braising & stewing

BUILDING BLOCKS

Once Considered Peasant Food

 

Traditionally you would  use tougher cuts of meats in this type of cooking.  They were cheap and when cooked this way, it would turn out to be mouth watering delicious offerings.  Today, high end restaurants uses these cooking methods.   

Braising and stewing are very similar to each other.  Both are made by slow cooking in an aromatic liquid.  The difference between the two is that braising uses larger cuts of meat while stewing uses bit sized pieces and is considered a one pot meal.  Almost all cultures around the world have braises and stews in their classical cooking.

Having a nicely made stock will make your end product that much more enjoyable.  BUT you don't have to start with a nice stock.  When your making the dish, you cook it low and slow, you're making the sauce for the dish. 

 

When I braise a beef short rib, I like to use chicken stock instead of beef or veal stock because of the mouthfeel of the end product.  I think, when you use beef or veal stock the sauce becomes too tacky.  Chicken stock doesn't have that mouth feel to begin with.  While cooking, the sauce takes on the beefy flavor and thickens.

Traditionally they are hearty meals and served during the colder months.  Today, people are making stews with "nicer" ingredients like seafood and vegetables.  You don't have to wait for the cool breeze of the colder months to enjoy and use these cooking methods.

 

Braising

 

You can transform a less expensive cut of meat into something amazing.  This is a moist cooking method.  Think about a succulent braised lamb shank, the Italian Osso Bucco, braised Ox Tail, the list can go on and on.  What if I told you that many restaurants braise their baby back ribs before grilling them.  It makes tender before grilling, in my opinion a smoked pork ribs tastes better.

The Basic Procedures of making an awesome braise are...

  • You need to have time to start and finish the braise correctly.  There are no short cuts.  Unless you use a pressure cooker.

  • Searing your choice of meat in oil or fat.  You can dust the meat with flour or not.  Don't worry about how much you cook the meat at this stage.  You're going to cook it until the color you want is reached.  This is not traditional, you can grill the meat, dredge the meat in flour or corn starch and deep fry.

  • Take the meat out of the cooking vessel.

  • Sweat the mirepoix (aromatic vegetables- onions, celery and carrots).  There will be fond (bits of food stuck to the bottom of the pan), while sweating the vegetables scrape this off the pan.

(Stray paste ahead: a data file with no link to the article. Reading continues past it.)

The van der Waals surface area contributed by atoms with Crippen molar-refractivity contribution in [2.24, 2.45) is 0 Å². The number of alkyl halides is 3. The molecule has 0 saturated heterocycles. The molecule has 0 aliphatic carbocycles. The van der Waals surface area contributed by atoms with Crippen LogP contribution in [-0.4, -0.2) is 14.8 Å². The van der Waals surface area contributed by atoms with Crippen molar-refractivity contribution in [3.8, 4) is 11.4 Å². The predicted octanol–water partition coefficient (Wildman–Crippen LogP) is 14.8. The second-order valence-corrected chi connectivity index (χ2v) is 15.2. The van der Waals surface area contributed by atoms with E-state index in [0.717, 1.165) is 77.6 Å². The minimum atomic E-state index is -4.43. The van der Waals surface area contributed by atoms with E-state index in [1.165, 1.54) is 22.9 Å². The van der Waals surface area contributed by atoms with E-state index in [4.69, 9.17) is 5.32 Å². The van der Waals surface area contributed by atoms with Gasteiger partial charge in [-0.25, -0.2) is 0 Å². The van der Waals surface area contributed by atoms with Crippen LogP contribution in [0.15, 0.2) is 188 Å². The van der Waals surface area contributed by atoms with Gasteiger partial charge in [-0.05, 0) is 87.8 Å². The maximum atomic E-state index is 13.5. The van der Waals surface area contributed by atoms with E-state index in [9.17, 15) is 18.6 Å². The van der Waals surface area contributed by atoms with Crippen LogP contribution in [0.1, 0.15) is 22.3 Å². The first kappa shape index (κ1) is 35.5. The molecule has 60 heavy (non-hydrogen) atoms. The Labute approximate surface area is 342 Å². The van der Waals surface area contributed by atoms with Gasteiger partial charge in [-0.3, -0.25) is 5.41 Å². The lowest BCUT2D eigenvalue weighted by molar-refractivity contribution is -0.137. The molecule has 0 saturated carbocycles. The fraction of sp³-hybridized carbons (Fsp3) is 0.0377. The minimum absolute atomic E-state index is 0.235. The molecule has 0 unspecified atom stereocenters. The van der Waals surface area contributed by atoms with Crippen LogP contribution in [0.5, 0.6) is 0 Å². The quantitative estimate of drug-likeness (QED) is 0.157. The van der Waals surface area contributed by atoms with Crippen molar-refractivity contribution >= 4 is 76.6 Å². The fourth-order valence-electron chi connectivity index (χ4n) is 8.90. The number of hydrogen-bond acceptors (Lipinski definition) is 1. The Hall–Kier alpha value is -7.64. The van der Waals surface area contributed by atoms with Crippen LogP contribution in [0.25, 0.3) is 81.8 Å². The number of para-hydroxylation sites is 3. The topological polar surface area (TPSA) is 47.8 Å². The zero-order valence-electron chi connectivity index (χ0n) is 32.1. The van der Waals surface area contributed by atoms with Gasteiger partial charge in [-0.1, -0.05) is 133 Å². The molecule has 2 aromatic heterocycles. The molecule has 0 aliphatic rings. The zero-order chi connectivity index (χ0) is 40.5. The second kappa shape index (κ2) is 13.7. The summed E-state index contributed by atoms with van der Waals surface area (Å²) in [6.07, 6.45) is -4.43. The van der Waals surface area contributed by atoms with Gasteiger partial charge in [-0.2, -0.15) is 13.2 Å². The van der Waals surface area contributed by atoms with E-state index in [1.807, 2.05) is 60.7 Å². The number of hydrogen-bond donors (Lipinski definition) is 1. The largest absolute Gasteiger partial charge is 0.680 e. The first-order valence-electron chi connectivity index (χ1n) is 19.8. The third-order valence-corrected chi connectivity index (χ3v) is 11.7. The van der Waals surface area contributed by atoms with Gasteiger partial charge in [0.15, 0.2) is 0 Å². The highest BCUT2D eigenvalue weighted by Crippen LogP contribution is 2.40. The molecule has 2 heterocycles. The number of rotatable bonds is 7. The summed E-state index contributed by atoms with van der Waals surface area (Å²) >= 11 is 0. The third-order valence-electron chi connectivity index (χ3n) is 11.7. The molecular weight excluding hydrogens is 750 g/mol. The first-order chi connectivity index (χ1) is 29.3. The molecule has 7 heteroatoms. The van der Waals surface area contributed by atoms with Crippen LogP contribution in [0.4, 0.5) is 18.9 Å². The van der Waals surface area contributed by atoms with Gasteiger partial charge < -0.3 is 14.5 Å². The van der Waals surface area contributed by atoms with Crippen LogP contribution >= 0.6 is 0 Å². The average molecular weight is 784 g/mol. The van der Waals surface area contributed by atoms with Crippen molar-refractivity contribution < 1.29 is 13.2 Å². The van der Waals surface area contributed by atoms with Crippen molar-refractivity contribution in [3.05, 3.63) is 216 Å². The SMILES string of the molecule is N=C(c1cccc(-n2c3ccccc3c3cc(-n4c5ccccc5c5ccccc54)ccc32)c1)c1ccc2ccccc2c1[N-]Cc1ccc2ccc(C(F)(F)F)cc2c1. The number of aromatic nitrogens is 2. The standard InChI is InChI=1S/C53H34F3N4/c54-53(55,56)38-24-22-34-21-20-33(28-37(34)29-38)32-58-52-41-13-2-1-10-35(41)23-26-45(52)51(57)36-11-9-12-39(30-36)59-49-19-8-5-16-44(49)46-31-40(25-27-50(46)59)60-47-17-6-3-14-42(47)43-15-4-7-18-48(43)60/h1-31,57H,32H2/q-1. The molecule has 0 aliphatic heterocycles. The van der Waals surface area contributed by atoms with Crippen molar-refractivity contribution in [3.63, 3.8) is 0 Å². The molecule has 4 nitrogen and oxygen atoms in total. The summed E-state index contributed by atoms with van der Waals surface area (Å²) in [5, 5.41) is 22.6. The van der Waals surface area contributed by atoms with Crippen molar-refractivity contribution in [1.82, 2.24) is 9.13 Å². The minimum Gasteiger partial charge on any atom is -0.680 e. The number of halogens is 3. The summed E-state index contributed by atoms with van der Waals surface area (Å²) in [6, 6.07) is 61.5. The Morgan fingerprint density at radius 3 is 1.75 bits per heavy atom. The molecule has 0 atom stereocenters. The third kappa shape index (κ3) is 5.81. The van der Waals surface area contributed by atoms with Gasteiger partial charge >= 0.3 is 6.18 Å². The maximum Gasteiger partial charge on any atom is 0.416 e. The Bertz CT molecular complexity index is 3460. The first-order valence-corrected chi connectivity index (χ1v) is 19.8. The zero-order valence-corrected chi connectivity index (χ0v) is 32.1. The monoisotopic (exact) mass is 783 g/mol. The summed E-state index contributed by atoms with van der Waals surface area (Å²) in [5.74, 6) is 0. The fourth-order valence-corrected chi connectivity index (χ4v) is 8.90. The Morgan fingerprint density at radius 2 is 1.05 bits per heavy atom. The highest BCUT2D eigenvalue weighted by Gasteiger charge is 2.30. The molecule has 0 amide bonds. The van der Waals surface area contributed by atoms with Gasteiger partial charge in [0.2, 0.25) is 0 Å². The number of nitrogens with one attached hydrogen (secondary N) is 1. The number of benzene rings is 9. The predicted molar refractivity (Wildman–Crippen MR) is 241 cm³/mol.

• If using a roux, add in at this point.

  • Put the meat back in the pan and add in the liquid you are using and any other flavoring ingredients you are using.  Make sure to add enough liquid so you have enough sauce to serve with your final product.

  • Over medium heat, bring the liquid up to a simmer.

  • In a preheated oven, I usually have the temperature set at 250 to 300 degrees.  Cover the vessel you cooking in with a cover or with parchment paper (directly over the the liquid- get all the air bubbles out) then wrap with foil.

  • This is where experience comes into play.  You can cook it as long as a recipe tells you to and it may or may not come out cooked correctly.  You need to cook the meat until it is FORK TENDER.  It can be cut with a fork.

  • Take the meat out of the flavorful liquid.  

  • This is where your critical thinking comes into play.  Strain the sauce or not.  My opinion is that a strain sauce looses some of it's flavor but could have better eye appeal.

  • Either way, you will reduce the sauce until the flavor you want and consistency you are looking for.  You can use a liason to thicken to the consistency you want.  This is where you 

  • Carve the meat and serve it with the sauce.

This all sounds daunting but it's not.  You'll be happy when you make a braise and devour the final product.

 

Stewing

Stews are similar to braising.  The biggest difference is the size of met you use.  Stews use bite sized pieces instead of a larger cut of meat.  Traditionally, you would use cheaper cuts of meats that are tough and hard to choose.

Some of the most famous stews are... the All American Beef Stew, the French Dish Boeuf Bourguignon, Mexican Posole, North African Tagine, Indian or Thai Curries or the Japanese Chicken Nishime.  Again, there are many stews made in various cultures around the world.  Stews are hearty meals that can satisfy ones hunger.

If you're wondering the difference between a stew and soup is the thickness of the liquid.  Think about the difference between chicken noodle soup and the All American Beef Stew.

Today you can find stews made with vegetables and seafood.  Stews on menus are not always hearty and they can very healthy.

The Basic Talking Points of Making a Brown Stew...

  • Make sure you have the time to start and finish make the stew.

  • Sear the meat, dusted in flour (can be omitted), in fat.

  • Remove the meat.

  • Brown the mirepoix. 

  • Add your meat back to the pot.

  • Add your liquid. 

  • Add other aromatics you want, that can withstand the long cooking method.  Example is dried herbs can be added here (besides fresh thyme or bay leaves).  Fresh herbs should be added later in the cooking process.

  • Over medium high heat, bring the mixture to a slow boil and return to a low simmer.

  • Cook until the meat is FORK TENDER.

  • Thicken the stew to your liking.

  • Stews are better the next day

White stews are made different.  Maybe at some other time I will write down the procedures for that one.  It's not made very often but they are just as good as brown stews, not as flavorful though.

I dare you to make a stew tonight.  It might bring you back to your childhood.

© 2023 by Creative Culinary Concepts, llc.

Proudly created with Wix.com

#cookingwithclay

#localandfresh

#bigislandprovisions